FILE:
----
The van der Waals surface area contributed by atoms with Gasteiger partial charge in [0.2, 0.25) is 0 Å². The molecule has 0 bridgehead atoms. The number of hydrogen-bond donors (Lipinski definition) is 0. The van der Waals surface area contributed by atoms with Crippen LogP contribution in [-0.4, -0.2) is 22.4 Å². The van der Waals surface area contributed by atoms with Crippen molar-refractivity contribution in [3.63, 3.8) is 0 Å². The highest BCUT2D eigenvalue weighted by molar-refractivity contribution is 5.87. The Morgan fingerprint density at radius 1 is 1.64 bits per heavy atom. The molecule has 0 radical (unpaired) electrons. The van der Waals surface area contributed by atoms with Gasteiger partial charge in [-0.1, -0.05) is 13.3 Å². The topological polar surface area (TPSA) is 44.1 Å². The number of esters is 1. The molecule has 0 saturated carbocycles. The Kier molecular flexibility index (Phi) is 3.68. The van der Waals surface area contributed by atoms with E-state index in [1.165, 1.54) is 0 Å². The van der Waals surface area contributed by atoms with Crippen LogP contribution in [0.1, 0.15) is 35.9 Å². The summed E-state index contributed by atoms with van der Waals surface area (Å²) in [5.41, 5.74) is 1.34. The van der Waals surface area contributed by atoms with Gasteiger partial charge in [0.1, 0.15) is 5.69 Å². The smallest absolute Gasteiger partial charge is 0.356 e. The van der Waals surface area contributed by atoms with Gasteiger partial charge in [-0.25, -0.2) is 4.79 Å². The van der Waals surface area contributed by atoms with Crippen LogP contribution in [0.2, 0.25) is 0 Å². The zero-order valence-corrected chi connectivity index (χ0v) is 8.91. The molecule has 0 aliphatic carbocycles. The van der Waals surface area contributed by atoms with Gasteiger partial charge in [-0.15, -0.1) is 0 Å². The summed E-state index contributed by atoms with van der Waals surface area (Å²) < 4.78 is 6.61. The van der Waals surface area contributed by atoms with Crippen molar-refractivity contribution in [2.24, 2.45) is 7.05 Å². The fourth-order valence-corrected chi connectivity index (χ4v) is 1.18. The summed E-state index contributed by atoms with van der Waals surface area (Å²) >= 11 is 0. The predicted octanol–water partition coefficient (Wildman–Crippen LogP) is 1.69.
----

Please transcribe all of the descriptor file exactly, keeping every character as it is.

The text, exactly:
The van der Waals surface area contributed by atoms with Gasteiger partial charge in [0.2, 0.25) is 0 Å². The molecule has 0 bridgehead atoms. The number of hydrogen-bond donors (Lipinski definition) is 0. The van der Waals surface area contributed by atoms with Crippen LogP contribution in [-0.4, -0.2) is 22.4 Å². The van der Waals surface area contributed by atoms with Crippen molar-refractivity contribution in [3.63, 3.8) is 0 Å². The highest BCUT2D eigenvalue weighted by molar-refractivity contribution is 5.87. The Morgan fingerprint density at radius 1 is 1.64 bits per heavy atom. The molecule has 0 radical (unpaired) electrons. The van der Waals surface area contributed by atoms with Gasteiger partial charge in [-0.1, -0.05) is 13.3 Å². The topological polar surface area (TPSA) is 44.1 Å². The number of esters is 1. The molecule has 0 saturated carbocycles. The Kier molecular flexibility index (Phi) is 3.68. The van der Waals surface area contributed by atoms with E-state index in [1.165, 1.54) is 0 Å². The van der Waals surface area contributed by atoms with Crippen LogP contribution in [0.1, 0.15) is 35.9 Å². The summed E-state index contributed by atoms with van der Waals surface area (Å²) in [5.41, 5.74) is 1.34. The van der Waals surface area contributed by atoms with Gasteiger partial charge in [0.1, 0.15) is 5.69 Å². The smallest absolute Gasteiger partial charge is 0.356 e. The van der Waals surface area contributed by atoms with Gasteiger partial charge in [-0.25, -0.2) is 4.79 Å². The van der Waals surface area contributed by atoms with Crippen LogP contribution in [0.2, 0.25) is 0 Å². The zero-order valence-corrected chi connectivity index (χ0v) is 8.91. The molecule has 0 aliphatic carbocycles. The van der Waals surface area contributed by atoms with Gasteiger partial charge in [-0.15, -0.1) is 0 Å². The summed E-state index contributed by atoms with van der Waals surface area (Å²) < 4.78 is 6.61. The van der Waals surface area contributed by atoms with Crippen molar-refractivity contribution in [2.24, 2.45) is 7.05 Å². The fourth-order valence-corrected chi connectivity index (χ4v) is 1.18. The summed E-state index contributed by atoms with van der Waals surface area (Å²) >= 11 is 0. The predicted octanol–water partition coefficient (Wildman–Crippen LogP) is 1.69.